The measure was sold as one that would boost single parents’ incomes. Newly-available data shows that on balance it cut them. Domestic violence might have played a part.
As the government weighs up whether to extend single parenting payments to parents of children older than the present cutoff age of eight in this week’s budget, new information has come to light about what happened when the rules were tightened in 2013.
When then-treasurer Peter Costello reduced the cutoff age from 16 in 2006, forcing single parents who hadn’t found work onto (much lower) unemployment benefits, he said it would “help them with higher incomes and better participation in mainstream economic life”.
A few years later when then-prime minister Julia Gillard announced plans to remove a loophole that had allowed some parents with children over eight to continue receiving the payments, her treasurer Wayne Swan said it would “encourage re-entry into the workforce”.
Only now does recently available administrative data allow us to evaluate how single mothers fared after losing the payment when their children turned eight. Did they secure employment? Did they get higher incomes as a result of being pushed into work, or did their incomes sink?
Research Bob Breunig and I conducted on the changes enacted in 2013 finds that when taken together, the single mothers (they were overwhelmingly mothers) lost income.
On one hand, the change shifted a sizeable minority (about one-third) of single mothers off income support and into employment, boosting their incomes.
On the other hand, it left the majority on income support and on lower incomes – an effect that overwhelmed the increased incomes for those who left the payment and found jobs.
What differentiates the (reduced income) majority from the (increased income) minority? While our particular dataset cannot identify characteristics that distinguish them from each other, there are two likely explanations.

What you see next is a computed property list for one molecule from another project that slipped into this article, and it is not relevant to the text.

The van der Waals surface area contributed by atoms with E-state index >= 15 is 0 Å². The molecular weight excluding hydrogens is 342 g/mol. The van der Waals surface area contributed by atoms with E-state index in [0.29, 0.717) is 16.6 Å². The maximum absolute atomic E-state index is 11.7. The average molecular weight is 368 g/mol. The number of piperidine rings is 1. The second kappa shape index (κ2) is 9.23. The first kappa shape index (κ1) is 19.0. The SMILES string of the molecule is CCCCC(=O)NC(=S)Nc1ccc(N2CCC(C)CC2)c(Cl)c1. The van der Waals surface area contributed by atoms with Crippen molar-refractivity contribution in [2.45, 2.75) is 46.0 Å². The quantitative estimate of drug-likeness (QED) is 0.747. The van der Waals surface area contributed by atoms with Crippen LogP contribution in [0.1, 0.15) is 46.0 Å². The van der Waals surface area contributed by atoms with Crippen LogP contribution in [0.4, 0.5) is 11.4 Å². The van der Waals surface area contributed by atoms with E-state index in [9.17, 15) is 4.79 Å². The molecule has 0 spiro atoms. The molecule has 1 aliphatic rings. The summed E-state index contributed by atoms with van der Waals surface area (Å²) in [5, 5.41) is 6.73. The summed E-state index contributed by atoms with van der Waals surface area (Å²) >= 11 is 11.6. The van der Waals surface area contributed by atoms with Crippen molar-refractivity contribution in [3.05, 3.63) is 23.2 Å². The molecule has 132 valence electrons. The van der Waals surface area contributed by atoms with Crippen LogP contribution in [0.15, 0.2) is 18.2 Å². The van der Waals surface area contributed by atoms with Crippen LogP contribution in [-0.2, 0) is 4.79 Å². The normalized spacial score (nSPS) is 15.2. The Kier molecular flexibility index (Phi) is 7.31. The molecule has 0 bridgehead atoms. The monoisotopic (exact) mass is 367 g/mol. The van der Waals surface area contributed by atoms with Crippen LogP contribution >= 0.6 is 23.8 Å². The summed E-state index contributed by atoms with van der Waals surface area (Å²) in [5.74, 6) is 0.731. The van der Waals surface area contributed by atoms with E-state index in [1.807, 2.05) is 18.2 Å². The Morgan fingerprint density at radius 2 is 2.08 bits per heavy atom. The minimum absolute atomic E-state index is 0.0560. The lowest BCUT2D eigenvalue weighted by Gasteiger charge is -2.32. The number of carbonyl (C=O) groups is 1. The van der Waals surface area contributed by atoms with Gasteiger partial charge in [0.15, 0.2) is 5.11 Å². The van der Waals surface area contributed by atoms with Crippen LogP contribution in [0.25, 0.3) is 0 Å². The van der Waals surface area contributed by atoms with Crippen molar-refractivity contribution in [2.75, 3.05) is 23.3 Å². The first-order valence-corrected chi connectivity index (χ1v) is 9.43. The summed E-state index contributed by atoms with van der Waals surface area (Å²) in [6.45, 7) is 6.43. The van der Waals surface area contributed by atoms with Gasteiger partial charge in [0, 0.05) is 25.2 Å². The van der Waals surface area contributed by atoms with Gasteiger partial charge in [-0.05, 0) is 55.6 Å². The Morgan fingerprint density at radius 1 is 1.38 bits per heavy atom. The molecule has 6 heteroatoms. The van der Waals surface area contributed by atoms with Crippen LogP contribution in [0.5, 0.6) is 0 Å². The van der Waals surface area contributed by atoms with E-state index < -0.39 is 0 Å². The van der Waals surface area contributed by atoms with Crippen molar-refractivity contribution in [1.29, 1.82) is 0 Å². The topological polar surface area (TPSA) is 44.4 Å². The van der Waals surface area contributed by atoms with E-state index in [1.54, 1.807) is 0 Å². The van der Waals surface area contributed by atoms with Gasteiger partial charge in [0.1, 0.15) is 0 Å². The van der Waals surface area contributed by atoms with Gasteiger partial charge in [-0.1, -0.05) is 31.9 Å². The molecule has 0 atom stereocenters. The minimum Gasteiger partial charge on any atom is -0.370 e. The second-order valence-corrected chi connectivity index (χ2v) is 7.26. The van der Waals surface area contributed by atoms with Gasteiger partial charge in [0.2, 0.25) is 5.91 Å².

First, individuals who have been on income support for long times tend to face multiple barriers to getting back to work, including illness and/or disability. In the case of single mothers, that illness or disability can also apply to their children.
Second is something more pernicious: domestic violence.
A personal safety survey conducted shortly after the Gillard changes found 60 per cent of single mothers who had ever had a partner had experienced partner violence in their lifetimes – an astonishingly high figure.
If domestic violence underlies welfare dependence among single mothers (and it likely does), it doesn’t take rocket science to appreciate the difficulty of getting those mothers into work.
Single parents face greater financial constraints relative to dual-income households and greater constraints on their time, in terms of school pick-ups, drop-offs, sick days and things such as help with homework.
Domestic violence tightens these constraints, adding to demands on time and resources the need to find safe lodging, attend court hearings, and especially, as victims of trauma, care for their own (as well as their children’s) mental and physical health.
The trauma engendered by domestic violence can also be very difficult to escape when it is triggered at every custodial hearing, divorce proceeding, non-custodial parental visitation or on the days child support payments are due.
So what are the policy solutions?
First, increases in employment, unaccompanied by increases in income, appear to have deleterious impacts on children. Insofar as mutual obligations lead to unstable and poorly remunerated employment, they are counterproductive and detrimental.
Our research shows that additional mutual obligations did little to improve the employment outcomes of single mothers.
Second, individuals facing multiple barriers need tailored support that identifies and helps address multidimensional challenges.
Scaling up individualised support can prove challenging, which is where case management experiments at the local level can help. The new treasury evaluation unit will be in a good position to ensure these policies are designed to be evaluated and assess their results.
As importantly, we need to be able to measure the impact of domestic violence on the economic security, employment and health outcomes of survivors and their children over time, as is done in countries like Finland.
The datasets needed to do this in Australia already exist, but so far the government has not allowed the linkage of longitudinal data on domestic violence and labour market outcomes.
Without the information that would come from putting these datasets together, Australia risks introducing policies, including those designed to assist single mothers who are victims of domestic violence, without a means of evaluating their effectiveness.
Single mothers – whether in paid employment or not – are among the hardest-working members of our society. They deserve better.
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